3

This context comes from the "Harry Potter and the Philosopher's Stone" book.

"I'm warning you," he said, putting his large purple face right up close to Harry's, "I'm warning you now, boy- any funny business, anything at all - and you'll be in that cupboard from now until Christmas."

I think up close in this context means:

ADJECTIVE (in British English) very close; in close range to(source: Collins dictionary)

What I'm least sure of is the adverb "right". Does it mean?

  1. in a straight line; directly: right to the top.
  2. absolutely or completely; utterly: he went right through the floor.
  3. all the way: the bus goes right to the city centre.
  4. exactly or precisely: right here.

(source<all 4 definitions>: Collins Dictionary)

Did I parse this sentence correctly? Are any of these definitions relevant here?

2
  • 24 and 25 both seem right to me
    – gotube
    Aug 24 at 14:21
  • @gotube, it has to be 24 doesn't it? There's not enough evidence to state that 25 is correct?
    – 7caifyi
    Aug 24 at 14:54

2 Answers 2

10

Here the word right is used for emphasis, as in this definition from Collins:

right
used for emphasis
(raɪt)

  1. ADVERB [ADV adv/prep]
    You can use right to emphasize the precise place, position, or time of something.
    [emphasis]
    The back of a car appeared right in front of him.
    from CollinsDictionary.com

If something appears "in front of me", it is an unspecified distance away. If it is "right in front of me", it is very close. (This is still dependent on context; "right in front" when driving might be 50-100 feet, while "right in front" when walking might be 2-5 feet.)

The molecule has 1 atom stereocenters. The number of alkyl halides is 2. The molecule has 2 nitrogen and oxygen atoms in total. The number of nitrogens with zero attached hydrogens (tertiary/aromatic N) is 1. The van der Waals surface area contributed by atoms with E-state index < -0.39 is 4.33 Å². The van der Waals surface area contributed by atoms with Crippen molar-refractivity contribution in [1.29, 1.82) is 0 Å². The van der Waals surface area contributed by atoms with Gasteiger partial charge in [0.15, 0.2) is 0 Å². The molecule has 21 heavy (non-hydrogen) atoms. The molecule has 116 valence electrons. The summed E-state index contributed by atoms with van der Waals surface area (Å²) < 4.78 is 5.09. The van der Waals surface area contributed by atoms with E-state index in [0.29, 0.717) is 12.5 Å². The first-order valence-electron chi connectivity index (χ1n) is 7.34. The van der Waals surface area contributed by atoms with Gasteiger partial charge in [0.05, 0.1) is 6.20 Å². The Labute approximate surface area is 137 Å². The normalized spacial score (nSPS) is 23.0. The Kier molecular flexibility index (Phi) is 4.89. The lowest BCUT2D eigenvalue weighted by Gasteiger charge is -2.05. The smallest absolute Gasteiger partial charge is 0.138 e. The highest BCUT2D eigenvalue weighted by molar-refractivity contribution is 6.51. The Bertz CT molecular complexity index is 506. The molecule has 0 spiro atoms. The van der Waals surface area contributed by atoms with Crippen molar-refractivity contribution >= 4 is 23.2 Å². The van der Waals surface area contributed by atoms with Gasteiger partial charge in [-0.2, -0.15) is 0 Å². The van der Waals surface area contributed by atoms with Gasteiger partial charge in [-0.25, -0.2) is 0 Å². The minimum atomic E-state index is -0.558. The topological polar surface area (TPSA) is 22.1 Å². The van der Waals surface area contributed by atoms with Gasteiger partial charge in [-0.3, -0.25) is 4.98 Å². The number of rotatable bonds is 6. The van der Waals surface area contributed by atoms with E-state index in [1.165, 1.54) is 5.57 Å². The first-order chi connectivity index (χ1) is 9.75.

If Uncle Vernon puts his face "up close to Harry's", he is nearer than a person would normally get, but his face could still be a couple of feet away. When he puts his face "right up close to Harry's", it is only a few inches away.

9

By using "right up close", it is saying that the person is putting their face very close to Harry's, as close as they can get. In such cases, "right" emphasises the closeness.

When used with a preposition, "right" means something similar to senses 23 and 24 "absolutely or completely; utterly" and "all the way". You often talk about something being "right beside something" or "right next to something" or "right in front of something" or "right on top of something".

This implies the two objects are very near to each other, either touching or almost touching, probably as close together as they can get. It might not always imply physical contact, but acts as an intensifier: in the original example the two people may not be touching, but are certainly very close together, the speaker getting as close as they can to deliver a threat.

Examples of similar expressions include:

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